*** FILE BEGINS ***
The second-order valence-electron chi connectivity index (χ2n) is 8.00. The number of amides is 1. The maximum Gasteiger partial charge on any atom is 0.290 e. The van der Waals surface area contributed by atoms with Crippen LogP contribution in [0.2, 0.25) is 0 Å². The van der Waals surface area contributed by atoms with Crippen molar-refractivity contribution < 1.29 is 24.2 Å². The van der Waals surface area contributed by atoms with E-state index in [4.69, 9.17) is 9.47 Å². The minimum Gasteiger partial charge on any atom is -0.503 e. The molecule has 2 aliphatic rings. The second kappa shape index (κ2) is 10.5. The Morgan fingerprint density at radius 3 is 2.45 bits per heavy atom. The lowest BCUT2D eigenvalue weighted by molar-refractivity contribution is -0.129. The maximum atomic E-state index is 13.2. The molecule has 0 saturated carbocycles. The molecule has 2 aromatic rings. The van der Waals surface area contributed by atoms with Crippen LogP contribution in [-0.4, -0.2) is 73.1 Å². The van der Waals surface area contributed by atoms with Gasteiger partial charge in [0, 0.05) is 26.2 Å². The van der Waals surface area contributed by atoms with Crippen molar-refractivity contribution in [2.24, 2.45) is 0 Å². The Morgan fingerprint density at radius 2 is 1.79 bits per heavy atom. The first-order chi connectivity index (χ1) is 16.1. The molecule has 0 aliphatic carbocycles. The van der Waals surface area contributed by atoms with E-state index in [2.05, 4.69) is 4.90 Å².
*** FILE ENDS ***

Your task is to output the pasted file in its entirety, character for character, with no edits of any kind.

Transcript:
The second-order valence-electron chi connectivity index (χ2n) is 8.00. The number of amides is 1. The maximum Gasteiger partial charge on any atom is 0.290 e. The van der Waals surface area contributed by atoms with Crippen LogP contribution in [0.2, 0.25) is 0 Å². The van der Waals surface area contributed by atoms with Crippen molar-refractivity contribution < 1.29 is 24.2 Å². The van der Waals surface area contributed by atoms with E-state index in [4.69, 9.17) is 9.47 Å². The minimum Gasteiger partial charge on any atom is -0.503 e. The molecule has 2 aliphatic rings. The second kappa shape index (κ2) is 10.5. The Morgan fingerprint density at radius 3 is 2.45 bits per heavy atom. The lowest BCUT2D eigenvalue weighted by molar-refractivity contribution is -0.129. The maximum atomic E-state index is 13.2. The molecule has 0 saturated carbocycles. The molecule has 2 aromatic rings. The van der Waals surface area contributed by atoms with Crippen LogP contribution in [-0.4, -0.2) is 73.1 Å². The van der Waals surface area contributed by atoms with Gasteiger partial charge in [0, 0.05) is 26.2 Å². The van der Waals surface area contributed by atoms with Crippen molar-refractivity contribution in [2.24, 2.45) is 0 Å². The Morgan fingerprint density at radius 2 is 1.79 bits per heavy atom. The first-order chi connectivity index (χ1) is 16.1. The molecule has 0 aliphatic carbocycles. The van der Waals surface area contributed by atoms with E-state index in [2.05, 4.69) is 4.90 Å².